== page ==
An unexpected lesson in mindfulness
This time last week I was frantically prepping for my workshop on chronic stress and mindfulness. I had been procrastinating like the Queen of Procrastination that I am. Oh I do my BEST work when I’m under pressure, I told myself (as I always do). Cue a very late night and a restless sleep. The day of the workshop I was tired and definitely not rocking my best self. I felt pretty good all day though. Adrenaline (combined with caffeine) can be a great thing. I met with my co-presenter, Charlie, and we had a really successful run-through of the material; great flow, lots of easy back and forth. It felt good. Charlie is awesome, really knows her stuff and is very supportive so I felt really quite relaxed about the whole deal. We are going to NAIL this, I thought. Nothing to worry about. We totally rock.
That evening, we welcomed our lovely guests. I knew most of them. Some were friends. Some were acquaintances. All women I admire and respect. Women I wanted to connect meaningfully with. Women to whom I wanted to communicate my passion for wellness and stress management. Women who I wanted to inspire to start a conversation, to talk about things that don’t get spoken about enough. I KNEW what I wanted to say. I KNEW how I wanted to say it. I sat and watched Charlie talk about imposter syndrome and confidence. Fascinating stuff. Soon I was on.
And then it happened. I started to feel strangely disconnected. My heart started racing. My mouth went dry. My hands were clammy. I felt sweaty yet my hands and feet felt stone cold. My mind went blank. Super, I thought. I’m now having a classic “fight or flight” stress response just as I am supposed to talk about all the ways that mindfulness can help with stress. The irony was not lost on me, even as I struggled to remember my own name and take a deep breath. Rising panic. And then something else happened. In the few seconds before I was due to speak, it occurred to me suddenly that I didn’t have to struggle through the talk pretending nothing was wrong. I could actually fess up and use the situation to help me. I have nothing to lose here I thought. Lean into the vulnerability a friend had told me earlier in the evening. Could I? It could go horribly wrong but at least I would be authentic. I mentally rearranged my talk a little and decided to start the talk with a practical grounding exercise that I had been going to leave until the end. I had everyone sit with their eyes closed, feet flat on the floor and we took some deep breaths together. Inhale. Exhale. Inhale. Exhale. My mind cleared a little, my breath evened out. I no longer felt disconnected. I was fully connected. With my breath and with my body. It was what I needed to go on with my talk. And I told the audience the truth of how I was feeling. Because I know for sure that I am not the only person who experiences anxiety like this, and I wanted to acknowledge that. But I don’t think it’s said enough. Frankly, I surprised even myself. It was a bit of an epiphany for me. I could show some vulnerability, something less than perfect, and feel good about it. I could let myself show a chink in my armour without the world caving in. I could let myself be seen without feeling embarrassed or ashamed. I could feel empowered and supported by the very women that I wanted to empower and support. Who knew?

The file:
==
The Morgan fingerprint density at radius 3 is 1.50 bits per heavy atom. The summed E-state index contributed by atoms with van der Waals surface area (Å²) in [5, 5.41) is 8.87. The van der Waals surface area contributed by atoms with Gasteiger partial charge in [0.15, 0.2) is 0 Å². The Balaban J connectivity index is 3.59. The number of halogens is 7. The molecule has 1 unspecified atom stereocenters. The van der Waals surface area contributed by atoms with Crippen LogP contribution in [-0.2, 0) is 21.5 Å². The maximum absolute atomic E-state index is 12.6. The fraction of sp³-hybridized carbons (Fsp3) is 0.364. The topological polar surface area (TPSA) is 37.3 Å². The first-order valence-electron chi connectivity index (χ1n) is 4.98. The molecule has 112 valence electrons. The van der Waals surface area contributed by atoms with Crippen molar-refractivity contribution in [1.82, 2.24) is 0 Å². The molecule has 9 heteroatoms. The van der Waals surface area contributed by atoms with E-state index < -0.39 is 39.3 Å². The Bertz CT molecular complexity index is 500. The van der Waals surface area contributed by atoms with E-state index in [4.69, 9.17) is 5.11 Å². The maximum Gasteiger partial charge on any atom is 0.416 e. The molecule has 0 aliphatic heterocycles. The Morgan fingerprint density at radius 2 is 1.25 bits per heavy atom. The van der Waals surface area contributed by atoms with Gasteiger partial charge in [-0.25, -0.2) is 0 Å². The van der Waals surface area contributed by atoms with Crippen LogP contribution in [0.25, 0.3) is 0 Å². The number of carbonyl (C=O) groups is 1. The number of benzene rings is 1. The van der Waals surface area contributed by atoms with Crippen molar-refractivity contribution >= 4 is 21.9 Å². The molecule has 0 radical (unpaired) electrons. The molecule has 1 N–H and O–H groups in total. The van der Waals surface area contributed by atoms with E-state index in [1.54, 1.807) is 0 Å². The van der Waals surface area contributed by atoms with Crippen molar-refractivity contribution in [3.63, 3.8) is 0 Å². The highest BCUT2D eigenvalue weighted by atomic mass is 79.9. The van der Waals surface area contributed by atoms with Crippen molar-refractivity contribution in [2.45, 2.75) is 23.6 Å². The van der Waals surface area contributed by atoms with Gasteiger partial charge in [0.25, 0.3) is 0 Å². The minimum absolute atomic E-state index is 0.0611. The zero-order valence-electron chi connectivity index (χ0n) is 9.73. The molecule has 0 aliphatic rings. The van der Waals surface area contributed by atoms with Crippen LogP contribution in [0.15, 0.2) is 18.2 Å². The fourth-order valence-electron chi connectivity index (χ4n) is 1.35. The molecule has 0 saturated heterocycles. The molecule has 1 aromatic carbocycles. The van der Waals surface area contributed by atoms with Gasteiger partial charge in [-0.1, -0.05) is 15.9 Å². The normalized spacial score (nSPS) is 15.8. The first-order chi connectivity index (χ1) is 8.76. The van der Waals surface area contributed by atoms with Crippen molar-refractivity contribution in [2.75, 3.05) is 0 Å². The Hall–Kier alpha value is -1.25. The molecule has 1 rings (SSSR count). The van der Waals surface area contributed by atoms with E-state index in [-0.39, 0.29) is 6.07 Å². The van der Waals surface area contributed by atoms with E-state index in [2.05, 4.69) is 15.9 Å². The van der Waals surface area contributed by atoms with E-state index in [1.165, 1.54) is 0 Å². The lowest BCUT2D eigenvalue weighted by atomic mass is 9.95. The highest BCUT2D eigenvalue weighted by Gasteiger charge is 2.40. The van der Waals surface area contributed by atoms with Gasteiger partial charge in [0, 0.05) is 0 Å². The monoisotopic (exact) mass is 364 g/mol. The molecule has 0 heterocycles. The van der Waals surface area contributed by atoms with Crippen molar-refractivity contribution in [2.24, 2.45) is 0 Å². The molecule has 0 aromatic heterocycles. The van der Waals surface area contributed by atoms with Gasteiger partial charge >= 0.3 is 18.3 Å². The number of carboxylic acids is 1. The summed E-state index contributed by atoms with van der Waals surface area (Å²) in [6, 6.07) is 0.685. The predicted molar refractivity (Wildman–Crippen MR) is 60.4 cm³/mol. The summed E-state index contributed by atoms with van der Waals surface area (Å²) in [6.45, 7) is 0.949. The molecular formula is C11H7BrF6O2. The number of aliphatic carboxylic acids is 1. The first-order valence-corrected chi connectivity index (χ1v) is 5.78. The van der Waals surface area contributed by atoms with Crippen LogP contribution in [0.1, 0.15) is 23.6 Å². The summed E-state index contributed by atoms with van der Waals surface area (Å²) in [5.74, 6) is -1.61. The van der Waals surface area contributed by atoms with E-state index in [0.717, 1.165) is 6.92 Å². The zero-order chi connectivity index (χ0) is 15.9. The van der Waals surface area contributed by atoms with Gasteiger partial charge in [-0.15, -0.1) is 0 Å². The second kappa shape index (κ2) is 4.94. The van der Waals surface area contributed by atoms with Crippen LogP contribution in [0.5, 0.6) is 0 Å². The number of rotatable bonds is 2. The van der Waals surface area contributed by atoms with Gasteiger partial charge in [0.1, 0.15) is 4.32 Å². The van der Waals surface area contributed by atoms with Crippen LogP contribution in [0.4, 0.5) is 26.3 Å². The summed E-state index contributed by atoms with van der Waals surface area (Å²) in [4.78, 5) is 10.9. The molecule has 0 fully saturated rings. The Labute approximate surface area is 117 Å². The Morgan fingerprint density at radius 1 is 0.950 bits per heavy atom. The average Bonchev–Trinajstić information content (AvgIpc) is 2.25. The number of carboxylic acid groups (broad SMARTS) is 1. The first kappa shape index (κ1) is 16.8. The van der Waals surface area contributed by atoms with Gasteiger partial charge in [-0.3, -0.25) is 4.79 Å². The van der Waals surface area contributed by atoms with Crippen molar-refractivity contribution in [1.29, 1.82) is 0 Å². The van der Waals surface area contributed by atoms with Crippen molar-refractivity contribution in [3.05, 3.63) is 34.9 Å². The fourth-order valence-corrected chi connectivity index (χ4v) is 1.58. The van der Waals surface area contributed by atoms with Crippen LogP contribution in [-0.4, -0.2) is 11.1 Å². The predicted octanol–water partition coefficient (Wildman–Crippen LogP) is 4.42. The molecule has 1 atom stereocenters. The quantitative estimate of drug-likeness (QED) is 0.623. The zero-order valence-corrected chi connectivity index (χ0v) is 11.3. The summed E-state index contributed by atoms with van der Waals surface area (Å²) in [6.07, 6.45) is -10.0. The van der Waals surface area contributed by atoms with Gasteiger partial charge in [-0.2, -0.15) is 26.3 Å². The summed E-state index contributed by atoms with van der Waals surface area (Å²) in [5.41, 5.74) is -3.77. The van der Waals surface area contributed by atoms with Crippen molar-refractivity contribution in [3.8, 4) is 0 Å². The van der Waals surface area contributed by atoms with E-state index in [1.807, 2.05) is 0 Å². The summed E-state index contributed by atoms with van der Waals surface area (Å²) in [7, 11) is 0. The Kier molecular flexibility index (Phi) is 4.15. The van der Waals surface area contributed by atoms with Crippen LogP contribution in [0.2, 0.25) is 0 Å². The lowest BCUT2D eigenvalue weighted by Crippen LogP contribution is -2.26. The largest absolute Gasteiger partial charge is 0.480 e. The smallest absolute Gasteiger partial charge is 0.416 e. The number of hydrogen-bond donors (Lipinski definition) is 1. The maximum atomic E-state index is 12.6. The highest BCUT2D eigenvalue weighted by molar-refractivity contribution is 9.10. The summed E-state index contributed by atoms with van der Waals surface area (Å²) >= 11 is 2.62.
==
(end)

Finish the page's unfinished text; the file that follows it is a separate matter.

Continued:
Do you experience situational anxiety like this? I would love to hear how you manage situations like these. PM me!